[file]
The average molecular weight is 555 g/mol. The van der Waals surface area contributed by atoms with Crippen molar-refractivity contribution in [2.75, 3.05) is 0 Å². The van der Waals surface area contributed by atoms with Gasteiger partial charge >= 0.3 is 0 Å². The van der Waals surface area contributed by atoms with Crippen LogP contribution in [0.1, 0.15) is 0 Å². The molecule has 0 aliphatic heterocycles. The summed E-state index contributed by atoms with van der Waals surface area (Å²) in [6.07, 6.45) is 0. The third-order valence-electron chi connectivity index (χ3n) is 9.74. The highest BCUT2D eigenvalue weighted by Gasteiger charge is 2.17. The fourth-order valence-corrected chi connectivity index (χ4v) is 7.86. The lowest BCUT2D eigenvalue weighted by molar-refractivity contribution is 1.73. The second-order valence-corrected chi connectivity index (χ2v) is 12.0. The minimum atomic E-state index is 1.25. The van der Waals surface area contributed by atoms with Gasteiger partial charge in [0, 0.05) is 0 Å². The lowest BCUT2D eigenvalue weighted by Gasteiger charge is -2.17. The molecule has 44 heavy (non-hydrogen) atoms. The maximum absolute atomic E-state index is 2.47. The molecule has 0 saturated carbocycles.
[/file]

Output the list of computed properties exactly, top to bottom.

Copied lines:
The average molecular weight is 555 g/mol. The van der Waals surface area contributed by atoms with Crippen molar-refractivity contribution in [2.75, 3.05) is 0 Å². The van der Waals surface area contributed by atoms with Gasteiger partial charge >= 0.3 is 0 Å². The van der Waals surface area contributed by atoms with Crippen LogP contribution in [0.1, 0.15) is 0 Å². The molecule has 0 aliphatic heterocycles. The summed E-state index contributed by atoms with van der Waals surface area (Å²) in [6.07, 6.45) is 0. The third-order valence-electron chi connectivity index (χ3n) is 9.74. The highest BCUT2D eigenvalue weighted by Gasteiger charge is 2.17. The fourth-order valence-corrected chi connectivity index (χ4v) is 7.86. The lowest BCUT2D eigenvalue weighted by molar-refractivity contribution is 1.73. The second-order valence-corrected chi connectivity index (χ2v) is 12.0. The minimum atomic E-state index is 1.25. The van der Waals surface area contributed by atoms with Gasteiger partial charge in [0, 0.05) is 0 Å². The lowest BCUT2D eigenvalue weighted by Gasteiger charge is -2.17. The molecule has 44 heavy (non-hydrogen) atoms. The maximum absolute atomic E-state index is 2.47. The molecule has 0 saturated carbocycles.